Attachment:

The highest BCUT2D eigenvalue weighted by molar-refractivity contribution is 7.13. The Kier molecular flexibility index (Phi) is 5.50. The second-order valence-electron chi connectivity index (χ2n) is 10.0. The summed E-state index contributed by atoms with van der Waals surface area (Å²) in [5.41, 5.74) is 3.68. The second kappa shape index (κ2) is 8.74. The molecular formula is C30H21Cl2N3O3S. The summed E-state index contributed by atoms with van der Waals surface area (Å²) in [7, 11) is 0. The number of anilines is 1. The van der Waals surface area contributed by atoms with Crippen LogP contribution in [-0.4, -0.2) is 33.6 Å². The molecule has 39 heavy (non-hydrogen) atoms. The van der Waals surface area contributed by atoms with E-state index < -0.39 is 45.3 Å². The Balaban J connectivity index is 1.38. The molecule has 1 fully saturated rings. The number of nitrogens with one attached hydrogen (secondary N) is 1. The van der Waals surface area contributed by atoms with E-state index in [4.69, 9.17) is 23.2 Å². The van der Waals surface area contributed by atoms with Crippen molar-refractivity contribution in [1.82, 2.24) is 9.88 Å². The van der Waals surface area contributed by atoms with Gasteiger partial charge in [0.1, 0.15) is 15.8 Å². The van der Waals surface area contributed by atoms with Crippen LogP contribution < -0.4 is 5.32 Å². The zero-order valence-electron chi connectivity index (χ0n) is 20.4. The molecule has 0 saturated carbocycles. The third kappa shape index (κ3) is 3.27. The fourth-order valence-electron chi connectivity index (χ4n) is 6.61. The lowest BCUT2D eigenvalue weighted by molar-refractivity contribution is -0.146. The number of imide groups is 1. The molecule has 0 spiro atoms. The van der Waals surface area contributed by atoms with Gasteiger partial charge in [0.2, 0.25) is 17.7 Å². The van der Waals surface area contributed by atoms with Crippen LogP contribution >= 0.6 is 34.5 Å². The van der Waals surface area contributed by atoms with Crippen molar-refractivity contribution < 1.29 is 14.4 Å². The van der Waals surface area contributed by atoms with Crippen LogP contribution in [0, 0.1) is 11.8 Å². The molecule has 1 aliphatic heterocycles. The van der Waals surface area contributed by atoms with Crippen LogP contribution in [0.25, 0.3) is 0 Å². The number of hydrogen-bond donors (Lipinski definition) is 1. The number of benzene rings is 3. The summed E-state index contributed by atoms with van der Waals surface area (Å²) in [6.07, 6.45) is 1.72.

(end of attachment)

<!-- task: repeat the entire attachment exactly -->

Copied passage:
The highest BCUT2D eigenvalue weighted by molar-refractivity contribution is 7.13. The Kier molecular flexibility index (Phi) is 5.50. The second-order valence-electron chi connectivity index (χ2n) is 10.0. The summed E-state index contributed by atoms with van der Waals surface area (Å²) in [5.41, 5.74) is 3.68. The second kappa shape index (κ2) is 8.74. The molecular formula is C30H21Cl2N3O3S. The summed E-state index contributed by atoms with van der Waals surface area (Å²) in [7, 11) is 0. The number of anilines is 1. The van der Waals surface area contributed by atoms with Crippen LogP contribution in [-0.4, -0.2) is 33.6 Å². The molecule has 39 heavy (non-hydrogen) atoms. The van der Waals surface area contributed by atoms with E-state index < -0.39 is 45.3 Å². The Balaban J connectivity index is 1.38. The molecule has 1 fully saturated rings. The number of nitrogens with one attached hydrogen (secondary N) is 1. The van der Waals surface area contributed by atoms with E-state index in [4.69, 9.17) is 23.2 Å². The van der Waals surface area contributed by atoms with Crippen molar-refractivity contribution in [1.82, 2.24) is 9.88 Å². The van der Waals surface area contributed by atoms with Gasteiger partial charge in [0.1, 0.15) is 15.8 Å². The van der Waals surface area contributed by atoms with Crippen LogP contribution < -0.4 is 5.32 Å². The zero-order valence-electron chi connectivity index (χ0n) is 20.4. The molecule has 0 saturated carbocycles. The third kappa shape index (κ3) is 3.27. The fourth-order valence-electron chi connectivity index (χ4n) is 6.61. The lowest BCUT2D eigenvalue weighted by molar-refractivity contribution is -0.146. The number of imide groups is 1. The molecule has 0 spiro atoms. The van der Waals surface area contributed by atoms with Gasteiger partial charge in [0.2, 0.25) is 17.7 Å². The van der Waals surface area contributed by atoms with Crippen LogP contribution >= 0.6 is 34.5 Å². The van der Waals surface area contributed by atoms with Crippen molar-refractivity contribution < 1.29 is 14.4 Å². The van der Waals surface area contributed by atoms with Crippen LogP contribution in [0, 0.1) is 11.8 Å². The molecule has 1 aliphatic heterocycles. The van der Waals surface area contributed by atoms with Crippen LogP contribution in [0.25, 0.3) is 0 Å². The number of hydrogen-bond donors (Lipinski definition) is 1. The number of benzene rings is 3. The summed E-state index contributed by atoms with van der Waals surface area (Å²) in [6.07, 6.45) is 1.72.